• U.S.

Ross Perot, That Sound You Hear Is Nafta Making Money

3 minute read
Bruce W. Nelan

Some Mexicans hate the North American Free Trade Agreement even more than Ross Perot does. One night last January, a mob protesting competition from across the border broke into an American dairy’s warehouse in Chihuahua and dumped 5,500 gallons of milk. Six months later in Ciudad Juarez, several men slipped into a storage area owned by the same Texas dairy and set fire to four big trucks.

Fortunately, such anger and fear are rare on either side of the Rio Grande. Not only is Perot’s warning about American jobs vanishing south with a “giant sucking sound” not coming true, but thousands of tractor-trailer rigs are rumbling through the border crossings — carrying beer, heavy machinery, clothing, electronics. Eight months after NAFTA went into effect, trade is up, prices are down for consumers and no massive layoffs have occurred.

Along the trade routes in Texas, small border towns are preparing to shed their sleepy roots, and they are getting in position for the new NAFTA era. Laredo is already a service hub, hosting scores of freight forwarders, customs brokers and other outfits that move cargo from country to country. The tide of commerce that passes through Texas starts much farther north, and so far this year it includes more than 20,000 American-made cars and trucks — up from fewer than 4,000 last year. From January to June, U.S. exports to Mexico rose 17%, to $24.5 billion, and Mexico’s exports to the U.S. went up 21%, to $23.4 billion. Big business south of the border has blossomed as entrepreneurs like Jose Mendoza Fernandez, president of Bufete Industries, the second largest construction firm, find new clients in Canada and the U.S. Planning ahead, Mendoza linked up with U.S. partners six years ago.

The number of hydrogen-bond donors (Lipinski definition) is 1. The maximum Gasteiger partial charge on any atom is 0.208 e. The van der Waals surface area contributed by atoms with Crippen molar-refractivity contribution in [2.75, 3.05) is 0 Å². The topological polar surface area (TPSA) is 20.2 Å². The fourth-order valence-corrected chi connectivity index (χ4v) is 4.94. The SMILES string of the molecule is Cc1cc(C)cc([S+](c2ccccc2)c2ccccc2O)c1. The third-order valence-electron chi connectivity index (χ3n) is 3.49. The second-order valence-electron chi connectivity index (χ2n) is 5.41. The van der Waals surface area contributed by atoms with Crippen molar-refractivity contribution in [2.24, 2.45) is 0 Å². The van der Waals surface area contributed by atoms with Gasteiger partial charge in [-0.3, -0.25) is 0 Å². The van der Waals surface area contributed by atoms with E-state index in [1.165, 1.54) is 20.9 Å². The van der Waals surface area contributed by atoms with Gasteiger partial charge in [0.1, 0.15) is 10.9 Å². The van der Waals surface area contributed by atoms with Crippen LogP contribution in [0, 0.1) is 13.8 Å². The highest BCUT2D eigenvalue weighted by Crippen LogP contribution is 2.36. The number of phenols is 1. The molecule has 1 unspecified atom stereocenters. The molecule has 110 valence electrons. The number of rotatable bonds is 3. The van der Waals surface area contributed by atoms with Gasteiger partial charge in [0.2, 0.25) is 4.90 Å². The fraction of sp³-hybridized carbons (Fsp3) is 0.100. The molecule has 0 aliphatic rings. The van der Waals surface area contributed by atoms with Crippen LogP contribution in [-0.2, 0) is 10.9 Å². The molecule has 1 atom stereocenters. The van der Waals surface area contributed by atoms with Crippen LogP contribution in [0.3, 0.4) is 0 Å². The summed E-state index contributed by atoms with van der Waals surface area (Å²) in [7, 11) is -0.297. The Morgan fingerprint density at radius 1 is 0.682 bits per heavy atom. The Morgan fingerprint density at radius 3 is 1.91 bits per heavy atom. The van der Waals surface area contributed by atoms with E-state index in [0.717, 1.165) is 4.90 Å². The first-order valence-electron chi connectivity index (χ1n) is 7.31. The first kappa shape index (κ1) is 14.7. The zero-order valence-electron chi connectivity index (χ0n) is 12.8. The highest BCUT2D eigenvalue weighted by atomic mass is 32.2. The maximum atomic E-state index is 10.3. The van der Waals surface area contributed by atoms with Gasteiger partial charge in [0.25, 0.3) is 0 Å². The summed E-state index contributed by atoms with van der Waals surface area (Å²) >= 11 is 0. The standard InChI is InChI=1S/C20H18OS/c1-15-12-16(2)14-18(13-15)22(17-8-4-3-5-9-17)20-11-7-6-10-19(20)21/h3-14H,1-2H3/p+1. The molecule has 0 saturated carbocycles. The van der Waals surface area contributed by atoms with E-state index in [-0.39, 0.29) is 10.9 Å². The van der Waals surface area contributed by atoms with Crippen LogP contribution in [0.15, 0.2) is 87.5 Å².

But the benefits of freer trade have not been spread evenly in Mexico. Even though total foreign investment is up, little of the money is flowing toward Mexican producers. The worst affected are small businesses priced out of once | protected markets. Competition from low-priced American manufactured goods is also pushing up unemployment in cities in northern Mexico.

NAFTA will not be a real success in Mexico until consumer buying power expands and more businesses can start new ventures in the U.S. Last week’s elections should give Mexico’s economy a needed boost. The continuity of business-friendly, free-market policies under the P.R.I. will reassure investors who had been hanging back for months. If the money continues to flow, it will boost jobs and prosperity throughout Mexico.

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